[OSGeo-Discuss] Thematic Mapping Engine as Open Source?

Christopher Schmidt crschmidt at crschmidt.net
Mon Jun 23 05:46:24 PDT 2008

On Mon, Jun 23, 2008 at 12:01:25AM +0100, Bjorn Sandvik wrote:
> My plan is to release TME as an open source project under a GNU GPL 
> license v3, and use SourceForge as a code repository.

Is there a strong reason behind these choices? These days, I probably
wouldnt' go with either of them, personally.

Looking back, I realize that the GPL license may well be related to the
fact that Ext itself is GPL licensed. I wrote the rest of this before I
thought of that, but I think it's valuable as a general statement for
users thinking of licensing Javascript libraries anyway. It might still
make sense, if the restriction is Ext based, the make it clear that your
library itself is licensed as $permissive_license, and combining it with
Ext makes it GPL licensed: This way, if someone were to buy an Ext
commercial license, they could still use it under more permissive terms. 

If you are a commercial entity looking to make money with open source,
the GPL may well be a very good choice. Essentially, you are the only
organization that can make improvements to the code that other people
can't have -- as the copyright owner, the license doesn't apply to the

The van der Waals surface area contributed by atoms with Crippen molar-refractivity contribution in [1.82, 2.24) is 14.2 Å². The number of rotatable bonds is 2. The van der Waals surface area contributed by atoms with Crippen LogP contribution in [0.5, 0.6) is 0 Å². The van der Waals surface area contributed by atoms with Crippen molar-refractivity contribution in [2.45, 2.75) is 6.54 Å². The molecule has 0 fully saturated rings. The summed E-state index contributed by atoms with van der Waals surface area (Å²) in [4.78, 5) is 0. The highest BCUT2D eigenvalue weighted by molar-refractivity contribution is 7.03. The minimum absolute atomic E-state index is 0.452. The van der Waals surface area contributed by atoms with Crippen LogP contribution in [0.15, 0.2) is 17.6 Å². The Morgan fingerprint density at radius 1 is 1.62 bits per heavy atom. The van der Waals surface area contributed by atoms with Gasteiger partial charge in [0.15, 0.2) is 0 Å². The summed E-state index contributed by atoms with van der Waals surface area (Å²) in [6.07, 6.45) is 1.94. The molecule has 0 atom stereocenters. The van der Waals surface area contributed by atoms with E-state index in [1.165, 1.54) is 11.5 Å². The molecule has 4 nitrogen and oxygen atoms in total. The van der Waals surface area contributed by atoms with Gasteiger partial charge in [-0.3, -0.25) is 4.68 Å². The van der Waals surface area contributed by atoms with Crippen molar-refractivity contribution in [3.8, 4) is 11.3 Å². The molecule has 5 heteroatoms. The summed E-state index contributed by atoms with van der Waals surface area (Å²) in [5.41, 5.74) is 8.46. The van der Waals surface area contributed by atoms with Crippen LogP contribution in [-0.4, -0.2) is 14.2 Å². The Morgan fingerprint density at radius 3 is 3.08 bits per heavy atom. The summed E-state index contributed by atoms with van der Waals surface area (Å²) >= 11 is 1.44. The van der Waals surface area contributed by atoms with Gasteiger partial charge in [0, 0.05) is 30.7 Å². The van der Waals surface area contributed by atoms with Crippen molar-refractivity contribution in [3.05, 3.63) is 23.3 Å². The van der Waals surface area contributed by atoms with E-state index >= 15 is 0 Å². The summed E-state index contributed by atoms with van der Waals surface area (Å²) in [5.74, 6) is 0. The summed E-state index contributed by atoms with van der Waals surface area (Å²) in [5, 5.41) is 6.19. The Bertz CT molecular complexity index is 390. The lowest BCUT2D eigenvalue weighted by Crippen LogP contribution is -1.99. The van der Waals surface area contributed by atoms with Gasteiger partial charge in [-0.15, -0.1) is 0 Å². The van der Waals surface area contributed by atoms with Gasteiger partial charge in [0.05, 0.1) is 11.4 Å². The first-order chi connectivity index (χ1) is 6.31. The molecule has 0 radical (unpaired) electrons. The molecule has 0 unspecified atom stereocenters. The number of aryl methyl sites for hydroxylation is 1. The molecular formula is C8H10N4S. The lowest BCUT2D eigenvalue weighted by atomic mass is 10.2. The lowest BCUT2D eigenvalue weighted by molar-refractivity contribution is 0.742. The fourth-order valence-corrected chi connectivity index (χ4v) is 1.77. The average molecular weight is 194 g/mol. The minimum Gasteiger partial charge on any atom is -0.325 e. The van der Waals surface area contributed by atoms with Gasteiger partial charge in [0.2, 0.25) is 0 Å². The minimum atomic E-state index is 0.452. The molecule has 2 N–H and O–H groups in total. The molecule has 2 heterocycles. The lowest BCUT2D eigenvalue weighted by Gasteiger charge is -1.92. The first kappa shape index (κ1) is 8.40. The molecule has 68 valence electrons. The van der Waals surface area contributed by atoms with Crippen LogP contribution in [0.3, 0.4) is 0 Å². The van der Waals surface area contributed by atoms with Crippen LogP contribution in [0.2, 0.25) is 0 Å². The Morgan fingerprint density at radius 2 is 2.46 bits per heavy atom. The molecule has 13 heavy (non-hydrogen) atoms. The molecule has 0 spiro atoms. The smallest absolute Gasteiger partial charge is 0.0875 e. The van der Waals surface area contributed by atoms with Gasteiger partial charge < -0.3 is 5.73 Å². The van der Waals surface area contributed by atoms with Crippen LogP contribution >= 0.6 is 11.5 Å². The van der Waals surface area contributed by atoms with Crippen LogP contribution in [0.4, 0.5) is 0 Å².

work you do. (Once you have a project built with lots of poeple's
copyright, that does change, but.) However, if your goal is to create a
toolset which is widely used, and you are less concerned about
maximizing profit from your actions, it seems possible that a less
restrictive license might make sense. (An example of a successful GPL
licensed project is ExtJS itself.)

For example, one of the things that OpenLayers users have commonly
requested is the ability to do thematic styling in the way you describe
for their data: The coveted "SLD editor" is a concept that has been
tossed around, literally for years. The Ext browser work that you have
done would form a perfectly suitable base -- but OpenLayers is BSD
licensed, and extensions to it are strongly encouraged to be BSD
licensed as well, for reusability.

As a result, if the work that you are doing were to be GPL licensed,
then I would not feel comfortable encouraging a user to use your code.

Part of this problem is actually specific to browsers, imho: the use of
the GPL for Javascript software is 'somewhat weird': there are few
definitions of where the lines are drawn in Javascript. (The Linux
Kernel doesn't 'pollute' complied code that runs on that platform, but
where does the line get drawn for Javascript libraries?) I'll admit that
my dislike of GPL is strong enough that I have spent much less time
investigating it; it's possible these questions are easy to answer, but 
I don't know.

Sourceforge bothers me, to some extent, but I think this might be mostly
historical; I tend to prefer Google Code these days (though, see recent
thread about Google Code blocking exports as per US Law, which sourceforge
may not do). I don't know if there's any real reason to use one over the
other; certainly, startup cost with Google Code was low, and you even
get a built in wiki.

Christopher Schmidt
Web Developer

More information about the Discuss mailing list